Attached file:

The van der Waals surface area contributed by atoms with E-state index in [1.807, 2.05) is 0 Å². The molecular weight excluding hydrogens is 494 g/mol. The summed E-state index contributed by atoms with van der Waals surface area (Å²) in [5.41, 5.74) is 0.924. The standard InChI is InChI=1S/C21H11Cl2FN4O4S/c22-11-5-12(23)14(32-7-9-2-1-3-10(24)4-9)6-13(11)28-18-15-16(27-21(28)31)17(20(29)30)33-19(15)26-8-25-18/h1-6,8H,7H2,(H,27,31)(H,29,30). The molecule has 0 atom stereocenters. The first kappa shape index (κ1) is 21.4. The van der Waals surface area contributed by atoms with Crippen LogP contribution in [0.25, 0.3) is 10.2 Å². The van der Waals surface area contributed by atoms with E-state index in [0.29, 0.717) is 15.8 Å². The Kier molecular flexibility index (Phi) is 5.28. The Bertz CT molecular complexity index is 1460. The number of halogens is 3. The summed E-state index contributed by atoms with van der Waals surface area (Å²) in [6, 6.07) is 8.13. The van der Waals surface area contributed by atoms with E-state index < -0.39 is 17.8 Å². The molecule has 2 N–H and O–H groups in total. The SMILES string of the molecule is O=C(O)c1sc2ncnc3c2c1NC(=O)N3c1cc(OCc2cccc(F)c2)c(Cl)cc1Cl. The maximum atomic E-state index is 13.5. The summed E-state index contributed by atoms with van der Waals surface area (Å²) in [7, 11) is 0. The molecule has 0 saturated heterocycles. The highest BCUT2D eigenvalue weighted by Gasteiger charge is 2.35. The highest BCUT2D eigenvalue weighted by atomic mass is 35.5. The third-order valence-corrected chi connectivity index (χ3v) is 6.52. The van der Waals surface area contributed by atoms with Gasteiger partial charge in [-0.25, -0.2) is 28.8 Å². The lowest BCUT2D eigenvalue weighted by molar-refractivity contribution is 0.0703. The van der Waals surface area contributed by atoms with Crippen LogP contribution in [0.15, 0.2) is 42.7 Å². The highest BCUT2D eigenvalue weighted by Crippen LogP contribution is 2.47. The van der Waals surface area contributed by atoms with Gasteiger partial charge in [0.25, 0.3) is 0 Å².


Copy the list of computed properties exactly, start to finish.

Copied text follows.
The van der Waals surface area contributed by atoms with E-state index in [1.807, 2.05) is 0 Å². The molecular weight excluding hydrogens is 494 g/mol. The summed E-state index contributed by atoms with van der Waals surface area (Å²) in [5.41, 5.74) is 0.924. The standard InChI is InChI=1S/C21H11Cl2FN4O4S/c22-11-5-12(23)14(32-7-9-2-1-3-10(24)4-9)6-13(11)28-18-15-16(27-21(28)31)17(20(29)30)33-19(15)26-8-25-18/h1-6,8H,7H2,(H,27,31)(H,29,30). The molecule has 0 atom stereocenters. The first kappa shape index (κ1) is 21.4. The van der Waals surface area contributed by atoms with Crippen LogP contribution in [0.25, 0.3) is 10.2 Å². The van der Waals surface area contributed by atoms with E-state index in [0.29, 0.717) is 15.8 Å². The Kier molecular flexibility index (Phi) is 5.28. The Bertz CT molecular complexity index is 1460. The number of halogens is 3. The summed E-state index contributed by atoms with van der Waals surface area (Å²) in [6, 6.07) is 8.13. The van der Waals surface area contributed by atoms with E-state index < -0.39 is 17.8 Å². The molecule has 2 N–H and O–H groups in total. The SMILES string of the molecule is O=C(O)c1sc2ncnc3c2c1NC(=O)N3c1cc(OCc2cccc(F)c2)c(Cl)cc1Cl. The maximum atomic E-state index is 13.5. The summed E-state index contributed by atoms with van der Waals surface area (Å²) in [7, 11) is 0. The molecule has 0 saturated heterocycles. The highest BCUT2D eigenvalue weighted by Gasteiger charge is 2.35. The highest BCUT2D eigenvalue weighted by atomic mass is 35.5. The third-order valence-corrected chi connectivity index (χ3v) is 6.52. The van der Waals surface area contributed by atoms with Gasteiger partial charge in [-0.25, -0.2) is 28.8 Å². The lowest BCUT2D eigenvalue weighted by molar-refractivity contribution is 0.0703. The van der Waals surface area contributed by atoms with Crippen LogP contribution in [0.15, 0.2) is 42.7 Å². The highest BCUT2D eigenvalue weighted by Crippen LogP contribution is 2.47. The van der Waals surface area contributed by atoms with Gasteiger partial charge in [0.25, 0.3) is 0 Å².